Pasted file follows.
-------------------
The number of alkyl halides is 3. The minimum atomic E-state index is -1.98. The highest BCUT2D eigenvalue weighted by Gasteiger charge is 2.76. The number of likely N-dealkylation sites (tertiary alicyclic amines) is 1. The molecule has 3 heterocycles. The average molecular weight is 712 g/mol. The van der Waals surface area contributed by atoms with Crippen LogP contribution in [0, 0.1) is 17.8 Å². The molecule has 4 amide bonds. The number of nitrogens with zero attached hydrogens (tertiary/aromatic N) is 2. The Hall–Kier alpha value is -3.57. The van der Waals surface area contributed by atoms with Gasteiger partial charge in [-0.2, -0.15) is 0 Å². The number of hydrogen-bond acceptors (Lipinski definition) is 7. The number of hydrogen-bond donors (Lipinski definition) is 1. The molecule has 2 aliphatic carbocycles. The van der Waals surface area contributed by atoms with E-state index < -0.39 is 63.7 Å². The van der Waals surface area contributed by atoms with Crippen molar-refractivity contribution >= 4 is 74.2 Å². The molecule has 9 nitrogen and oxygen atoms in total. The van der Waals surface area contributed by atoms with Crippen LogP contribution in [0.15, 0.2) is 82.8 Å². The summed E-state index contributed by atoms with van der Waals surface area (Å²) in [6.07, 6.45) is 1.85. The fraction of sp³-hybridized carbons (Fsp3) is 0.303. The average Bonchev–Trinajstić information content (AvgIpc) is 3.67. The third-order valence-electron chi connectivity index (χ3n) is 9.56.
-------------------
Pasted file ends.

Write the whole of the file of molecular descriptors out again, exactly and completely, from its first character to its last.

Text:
The number of alkyl halides is 3. The minimum atomic E-state index is -1.98. The highest BCUT2D eigenvalue weighted by Gasteiger charge is 2.76. The number of likely N-dealkylation sites (tertiary alicyclic amines) is 1. The molecule has 3 heterocycles. The average molecular weight is 712 g/mol. The van der Waals surface area contributed by atoms with Crippen LogP contribution in [0, 0.1) is 17.8 Å². The molecule has 4 amide bonds. The number of nitrogens with zero attached hydrogens (tertiary/aromatic N) is 2. The Hall–Kier alpha value is -3.57. The van der Waals surface area contributed by atoms with Gasteiger partial charge in [-0.2, -0.15) is 0 Å². The number of hydrogen-bond acceptors (Lipinski definition) is 7. The number of hydrogen-bond donors (Lipinski definition) is 1. The molecule has 2 aliphatic carbocycles. The van der Waals surface area contributed by atoms with E-state index < -0.39 is 63.7 Å². The van der Waals surface area contributed by atoms with Crippen molar-refractivity contribution >= 4 is 74.2 Å². The molecule has 9 nitrogen and oxygen atoms in total. The van der Waals surface area contributed by atoms with Crippen LogP contribution in [0.15, 0.2) is 82.8 Å². The summed E-state index contributed by atoms with van der Waals surface area (Å²) in [6.07, 6.45) is 1.85. The fraction of sp³-hybridized carbons (Fsp3) is 0.303. The average Bonchev–Trinajstić information content (AvgIpc) is 3.67. The third-order valence-electron chi connectivity index (χ3n) is 9.56.